A number of policy measures have been adopted to cope with ongoing ocean degradation. Marine protected areas (MPAs) are among them. MPAs and their coverage have increased worldwide, including in EU waters. Natura 2000 (Nat2000) sites are at the core of the EU biodiversity conservation strategy and have been established to protect habitats and species included in two EU directives. Besides their specific objectives, their potential to contribute to an ecosystem-wide conservation and their complementarity with other national and supranational initiatives (e.g. nationally established MPA networks, the Marine Strategy Framework Directive, the Convention on Biological Diversity Ecosystem-Based Approach) have been called into question. Using visual censuses on rocky reefs, the biomass of whole fish assemblages and of a set of ecologically important species (widely used as indicators of coastal marine ecosystem health) have been assessed to evaluate the potential ecosystem-wide effectiveness of Nat2000 marine sites located along the coasts of Sardinia (Italy). The assessment was performed in six fully protected MPAs, in 12 Nat2000 sites established or extending at sea, and in 18 adjacent unprotected control sites. Results show that the highest fish biomasses are observed in fully protected MPAs. The values observed at Nat2000 sites do not differ or only slightly differ from those observed at control sites. This shows that Nat2000 sites may not presently contribute to effectively protect fish and the related rocky reef ecosystems. These results do not dismiss at all the role of Nat2000 sites relative to the objectives for which they have been established. However, they show that to achieve ecosystem-wide benefits it is crucial to rethink and broaden the scope of Nat2000 sites and adapt their management to that. By providing sounder and more comprehensive management plans, and implementing more consistent ecosystem-wide conservation measures, Nat2000 marine sites could become an extraordinary tool at the EU scale, capable of delivering wider ecological benefits.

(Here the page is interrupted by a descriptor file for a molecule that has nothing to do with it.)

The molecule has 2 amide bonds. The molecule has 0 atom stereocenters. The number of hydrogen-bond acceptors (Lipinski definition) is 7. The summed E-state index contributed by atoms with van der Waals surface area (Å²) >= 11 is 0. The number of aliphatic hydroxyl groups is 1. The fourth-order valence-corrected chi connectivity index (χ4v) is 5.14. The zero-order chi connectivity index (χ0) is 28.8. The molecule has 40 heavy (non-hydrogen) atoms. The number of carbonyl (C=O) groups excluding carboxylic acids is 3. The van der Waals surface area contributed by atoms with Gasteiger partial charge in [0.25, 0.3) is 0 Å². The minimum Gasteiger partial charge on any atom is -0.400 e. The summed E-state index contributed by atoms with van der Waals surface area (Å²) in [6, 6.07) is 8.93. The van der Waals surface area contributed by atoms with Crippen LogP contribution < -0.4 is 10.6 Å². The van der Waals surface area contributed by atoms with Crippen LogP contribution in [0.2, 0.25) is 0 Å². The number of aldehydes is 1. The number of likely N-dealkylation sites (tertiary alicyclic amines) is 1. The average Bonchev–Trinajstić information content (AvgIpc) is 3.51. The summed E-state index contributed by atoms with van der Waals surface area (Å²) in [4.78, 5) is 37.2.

- Aquatic Science
- Nature and Landscape Conservation